Yet, as a complete human being, Crusoe struggles mightily with the moral dimension of his dilemma.
He describes his emotional seesaw, “the frights and terrors I was in about the savages… I could think of nothing but how I might destroy some of these monsters in their cruel bloody entertainment, and, if possible, save the victim they should bring hither to destroy… I made no doubt that but if there was twenty I should kill them all. This fancy pleas’d my thoughts for some weeks.” (p. 123)
Then moral qualms present themselves. “How do I know what God Himself judges in this particular case? It is certain that these people either do not commit this as a crime; it is not against their own consciences reproving, or their light reproaching them. They do not know it be an offence, and then commit it in defiance of divine justice, as we do in almost all the sins we commit. They think it no more a crime to kill a captive taken in war, than we do to kill an ox; not to eat human flesh, than we do to eat mutton. When I had consider’t this a little, it follow’d necessarily that I was certainly in the wrong in it.” (p. 125)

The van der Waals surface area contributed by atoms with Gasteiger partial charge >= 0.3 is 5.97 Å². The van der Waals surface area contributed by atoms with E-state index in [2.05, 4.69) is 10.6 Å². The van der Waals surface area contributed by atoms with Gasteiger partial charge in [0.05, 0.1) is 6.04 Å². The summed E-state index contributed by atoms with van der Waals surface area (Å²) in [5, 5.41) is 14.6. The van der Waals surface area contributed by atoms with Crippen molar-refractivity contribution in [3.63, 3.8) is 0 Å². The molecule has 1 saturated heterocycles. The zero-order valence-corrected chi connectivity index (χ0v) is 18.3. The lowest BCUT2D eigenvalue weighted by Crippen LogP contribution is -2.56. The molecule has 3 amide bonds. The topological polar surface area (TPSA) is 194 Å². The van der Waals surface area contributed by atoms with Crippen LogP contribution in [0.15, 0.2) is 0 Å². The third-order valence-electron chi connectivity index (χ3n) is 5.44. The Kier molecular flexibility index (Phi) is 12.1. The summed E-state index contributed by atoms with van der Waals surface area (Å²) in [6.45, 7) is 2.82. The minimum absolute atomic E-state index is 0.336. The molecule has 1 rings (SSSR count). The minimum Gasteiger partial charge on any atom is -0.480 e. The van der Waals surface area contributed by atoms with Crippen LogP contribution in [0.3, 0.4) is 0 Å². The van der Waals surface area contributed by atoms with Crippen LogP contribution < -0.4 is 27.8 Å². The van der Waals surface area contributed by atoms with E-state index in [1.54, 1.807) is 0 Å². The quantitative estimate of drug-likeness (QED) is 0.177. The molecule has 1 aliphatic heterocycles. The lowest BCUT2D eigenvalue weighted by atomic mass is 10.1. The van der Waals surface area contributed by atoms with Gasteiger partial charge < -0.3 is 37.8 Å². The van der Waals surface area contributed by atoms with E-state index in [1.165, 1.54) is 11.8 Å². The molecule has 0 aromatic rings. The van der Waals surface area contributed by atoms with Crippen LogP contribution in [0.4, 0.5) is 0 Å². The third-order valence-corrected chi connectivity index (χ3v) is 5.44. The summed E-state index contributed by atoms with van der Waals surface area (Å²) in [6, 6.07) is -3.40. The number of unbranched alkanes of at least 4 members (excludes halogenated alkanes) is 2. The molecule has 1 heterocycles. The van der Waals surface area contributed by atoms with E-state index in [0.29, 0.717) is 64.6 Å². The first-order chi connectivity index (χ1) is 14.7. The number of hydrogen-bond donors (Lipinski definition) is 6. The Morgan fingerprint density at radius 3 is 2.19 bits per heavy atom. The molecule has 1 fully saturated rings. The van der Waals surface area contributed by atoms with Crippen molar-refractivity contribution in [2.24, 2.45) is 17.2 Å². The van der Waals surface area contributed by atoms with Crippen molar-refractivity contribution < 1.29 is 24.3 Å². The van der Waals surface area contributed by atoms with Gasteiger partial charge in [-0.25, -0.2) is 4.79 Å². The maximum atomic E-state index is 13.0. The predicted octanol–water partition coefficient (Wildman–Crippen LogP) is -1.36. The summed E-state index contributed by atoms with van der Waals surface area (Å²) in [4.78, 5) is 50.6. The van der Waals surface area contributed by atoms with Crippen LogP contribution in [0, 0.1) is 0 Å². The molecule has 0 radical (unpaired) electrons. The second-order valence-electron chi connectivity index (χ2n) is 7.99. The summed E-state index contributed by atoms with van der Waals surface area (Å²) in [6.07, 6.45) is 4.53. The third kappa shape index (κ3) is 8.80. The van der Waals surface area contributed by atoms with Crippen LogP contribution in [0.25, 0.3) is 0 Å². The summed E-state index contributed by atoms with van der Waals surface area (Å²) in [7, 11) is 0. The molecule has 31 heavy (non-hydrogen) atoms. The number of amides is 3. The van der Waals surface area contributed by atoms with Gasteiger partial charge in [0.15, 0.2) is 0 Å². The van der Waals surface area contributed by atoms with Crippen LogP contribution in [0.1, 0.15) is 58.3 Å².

After this impressive exercise in perspective-taking, Crusoe wonders whether the risk of being caught by the cannibals can justify a pre-emptive attack, and, for the moment, his answer is no. “These people had done me no injury… and therefore it could not be just for me to fall upon them. That this would justify the conduct of the Spaniards in all their barbarities practis’d in America.” (p. 125) This is a remarkable twist. Crusoe is not content to decide against attack simply on the notion that he himself was not attacked first; he considers the symbolic implications of a pre-emptive attack, arguing that it would morally justify a much greater evil. This consideration is almost Kantian. Crusoe will not attack because such a deed could not be set up as a general rule. Strangely, he overlooks a critical difference. The cannibals pose a real threat to his life, but no threat to the existence of the Spanish empire.